Two or three weeks after adopting her Chesapeake Bay retriever puppy, Opus, from a shelter, Kristin Beaney was exhausted. Opus refused to sleep through the night, so while everyone else slept, Kristin found herself padding around the suburban darkness of West Newbury, Mass., following behind an exuberant pup and his impatient bladder.
As Beaney quickly discovered, bringing a dog into your life is a big step. Although they're fun, puppies can also be a handful. "If you do the right things, you can get through it," assures Heather Donnelly, manager of the Brockton shelter of the Massachusetts Society for the Prevention of Cruelty to Animals (MSPCA). "Then you're better prepared to live with this dog for 10 to 12 happy years."
Are You "Doggy?"
Before you even venture near the local animal shelter, make sure you're really ready to undertake the care of a dog. Ask yourself several questions and answer them honestly. Why do you want a dog? Can your lifestyle support his demands? Which breeds are most likely to fit the bill? Do you want a male or female? A puppy or an adult?
Then comes the biggest question of all. You need to evaluate how you feel about the true essence of dog ownership, best described as "dogness." Dogness is a combination of things. It's the slightly different odor that permeates your house once a dog moves in. It's the late-night runs to your veterinarian after your dog has ingested part of an electric wire. It's the way his leash fits into your hand as comfortably as a tennis racket once did.
Dogness isn't for everyone. In fact, some people need dogness like a carpenter needs termites. For example, once you get a dog, you can forget about spur-of-the-moment weekend getaways. Vacations for dog owners require careful choreography – finding a pet-friendly hotel or reputable boarding kennel, scheduling boarding, gathering the health records, and so on.
Maintaining a dog is a significant financial investment. Veterinary care can be expensive and unpredictably timed: a sudden problem like a simple fracture can cost several hundred dollars to repair. Dog food and incidentals like grooming, boarding fees and toys are also costly.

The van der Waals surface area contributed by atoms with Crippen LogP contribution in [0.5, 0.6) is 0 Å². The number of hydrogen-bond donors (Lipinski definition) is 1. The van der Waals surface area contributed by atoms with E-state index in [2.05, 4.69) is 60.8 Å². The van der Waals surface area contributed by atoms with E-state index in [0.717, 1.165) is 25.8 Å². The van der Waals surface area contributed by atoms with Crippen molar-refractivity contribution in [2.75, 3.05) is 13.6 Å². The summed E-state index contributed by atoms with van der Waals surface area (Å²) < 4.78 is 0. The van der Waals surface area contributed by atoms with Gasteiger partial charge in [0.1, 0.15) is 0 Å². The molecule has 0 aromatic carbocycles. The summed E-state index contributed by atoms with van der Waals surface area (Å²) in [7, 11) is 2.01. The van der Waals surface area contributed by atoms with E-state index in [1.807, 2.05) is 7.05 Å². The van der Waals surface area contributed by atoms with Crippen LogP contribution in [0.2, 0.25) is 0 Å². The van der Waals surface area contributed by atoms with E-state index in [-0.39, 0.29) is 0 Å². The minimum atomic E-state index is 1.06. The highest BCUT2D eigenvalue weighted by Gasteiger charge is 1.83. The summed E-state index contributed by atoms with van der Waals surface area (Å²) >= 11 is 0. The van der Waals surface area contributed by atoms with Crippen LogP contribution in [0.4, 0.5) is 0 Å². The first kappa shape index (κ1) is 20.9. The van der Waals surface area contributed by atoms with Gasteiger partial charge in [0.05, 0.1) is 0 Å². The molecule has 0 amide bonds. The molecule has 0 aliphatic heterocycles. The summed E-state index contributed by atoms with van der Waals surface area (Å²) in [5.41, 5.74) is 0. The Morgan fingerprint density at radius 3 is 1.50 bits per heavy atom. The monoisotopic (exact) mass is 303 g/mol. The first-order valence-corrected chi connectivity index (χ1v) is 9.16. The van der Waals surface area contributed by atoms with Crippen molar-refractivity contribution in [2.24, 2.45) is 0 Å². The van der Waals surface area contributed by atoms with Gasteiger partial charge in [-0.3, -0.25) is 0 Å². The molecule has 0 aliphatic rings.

But the biggest investment you'll need to make is time. Plan on three 15-minute walks daily, at minimum. And, if you don't want paw prints on your walls and ceilings, you'll need to provide your dog with a daily period of vigorous exercise, perhaps throwing a ball or going for a run.
Get Your Home in Shape
Before you open your home to a dog, bring your place up to snuff, pooch-style. First, make sure your landlord, condo or co-op board will allow a dog. One of the biggest reasons dogs wind up in shelters is that they aren't allowed into their owners' apartments or houses. If you're planning to buy a large dog or one that needs ample exercise, you may need to fence your yard so he can play outdoors unsupervised. You also need to ensure that your dog's barking will not interfere with your neighbors' peace-of-mind – or yours!
You also need to set up an infrastructure for canine care. Spell out in advance who'll be feeding, walking, grooming and cleaning up after the dog and make sure all parties are in full agreement with the arrangement. If you're getting the dog for your children to take care of, be prepared: Even the most eager child bores easily, and the day-to-day care of the dog will probably end up as your responsibility.
Pup vs. Grownup
Bringing home an adult dog has advantages and disadvantages. A grownup usually knows the basics of domestic living – how to sit, stay and do his business outside. But he may come with emotional baggage from his former home. On the upside, though, his behavior patterns are set – an advantage for an owner that wants to be assured that he or she "clicks" with a new pet.